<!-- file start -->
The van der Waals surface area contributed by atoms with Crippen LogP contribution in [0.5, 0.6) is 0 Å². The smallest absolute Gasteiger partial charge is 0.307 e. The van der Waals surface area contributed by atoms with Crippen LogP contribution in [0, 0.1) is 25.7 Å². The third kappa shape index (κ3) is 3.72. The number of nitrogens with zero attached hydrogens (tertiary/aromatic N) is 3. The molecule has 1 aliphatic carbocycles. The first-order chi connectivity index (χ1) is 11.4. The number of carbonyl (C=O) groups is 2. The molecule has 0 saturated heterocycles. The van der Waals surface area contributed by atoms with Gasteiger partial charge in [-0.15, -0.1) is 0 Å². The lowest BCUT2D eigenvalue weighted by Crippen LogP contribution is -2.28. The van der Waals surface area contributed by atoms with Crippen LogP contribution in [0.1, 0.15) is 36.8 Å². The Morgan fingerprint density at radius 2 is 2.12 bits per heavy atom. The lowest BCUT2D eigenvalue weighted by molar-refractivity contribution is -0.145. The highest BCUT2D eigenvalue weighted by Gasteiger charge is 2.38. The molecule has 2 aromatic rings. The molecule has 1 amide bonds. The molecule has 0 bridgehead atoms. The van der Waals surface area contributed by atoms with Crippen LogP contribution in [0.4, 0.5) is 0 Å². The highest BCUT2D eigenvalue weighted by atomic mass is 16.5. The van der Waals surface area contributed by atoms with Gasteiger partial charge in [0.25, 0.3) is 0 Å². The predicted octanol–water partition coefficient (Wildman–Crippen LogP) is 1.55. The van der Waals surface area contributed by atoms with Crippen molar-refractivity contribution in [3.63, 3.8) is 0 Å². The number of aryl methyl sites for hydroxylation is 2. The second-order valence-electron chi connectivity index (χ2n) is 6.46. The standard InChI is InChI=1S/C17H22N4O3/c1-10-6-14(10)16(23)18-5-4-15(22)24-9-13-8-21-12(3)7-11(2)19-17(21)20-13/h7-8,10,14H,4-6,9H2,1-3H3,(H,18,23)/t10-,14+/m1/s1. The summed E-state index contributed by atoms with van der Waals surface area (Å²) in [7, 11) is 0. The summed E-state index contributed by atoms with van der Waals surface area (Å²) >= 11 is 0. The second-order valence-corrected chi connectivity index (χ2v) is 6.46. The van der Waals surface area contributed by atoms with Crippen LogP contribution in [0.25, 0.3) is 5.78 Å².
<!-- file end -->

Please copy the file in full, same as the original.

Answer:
The van der Waals surface area contributed by atoms with Crippen LogP contribution in [0.5, 0.6) is 0 Å². The smallest absolute Gasteiger partial charge is 0.307 e. The van der Waals surface area contributed by atoms with Crippen LogP contribution in [0, 0.1) is 25.7 Å². The third kappa shape index (κ3) is 3.72. The number of nitrogens with zero attached hydrogens (tertiary/aromatic N) is 3. The molecule has 1 aliphatic carbocycles. The first-order chi connectivity index (χ1) is 11.4. The number of carbonyl (C=O) groups is 2. The molecule has 0 saturated heterocycles. The van der Waals surface area contributed by atoms with Gasteiger partial charge in [-0.15, -0.1) is 0 Å². The lowest BCUT2D eigenvalue weighted by Crippen LogP contribution is -2.28. The van der Waals surface area contributed by atoms with Crippen LogP contribution in [0.1, 0.15) is 36.8 Å². The Morgan fingerprint density at radius 2 is 2.12 bits per heavy atom. The lowest BCUT2D eigenvalue weighted by molar-refractivity contribution is -0.145. The highest BCUT2D eigenvalue weighted by Gasteiger charge is 2.38. The molecule has 2 aromatic rings. The molecule has 1 amide bonds. The molecule has 0 bridgehead atoms. The van der Waals surface area contributed by atoms with Crippen LogP contribution in [0.4, 0.5) is 0 Å². The highest BCUT2D eigenvalue weighted by atomic mass is 16.5. The van der Waals surface area contributed by atoms with Gasteiger partial charge in [0.25, 0.3) is 0 Å². The predicted octanol–water partition coefficient (Wildman–Crippen LogP) is 1.55. The van der Waals surface area contributed by atoms with Crippen molar-refractivity contribution in [3.63, 3.8) is 0 Å². The number of aryl methyl sites for hydroxylation is 2. The second-order valence-electron chi connectivity index (χ2n) is 6.46. The standard InChI is InChI=1S/C17H22N4O3/c1-10-6-14(10)16(23)18-5-4-15(22)24-9-13-8-21-12(3)7-11(2)19-17(21)20-13/h7-8,10,14H,4-6,9H2,1-3H3,(H,18,23)/t10-,14+/m1/s1. The summed E-state index contributed by atoms with van der Waals surface area (Å²) in [7, 11) is 0. The summed E-state index contributed by atoms with van der Waals surface area (Å²) >= 11 is 0. The second-order valence-corrected chi connectivity index (χ2v) is 6.46. The van der Waals surface area contributed by atoms with Crippen LogP contribution in [0.25, 0.3) is 5.78 Å².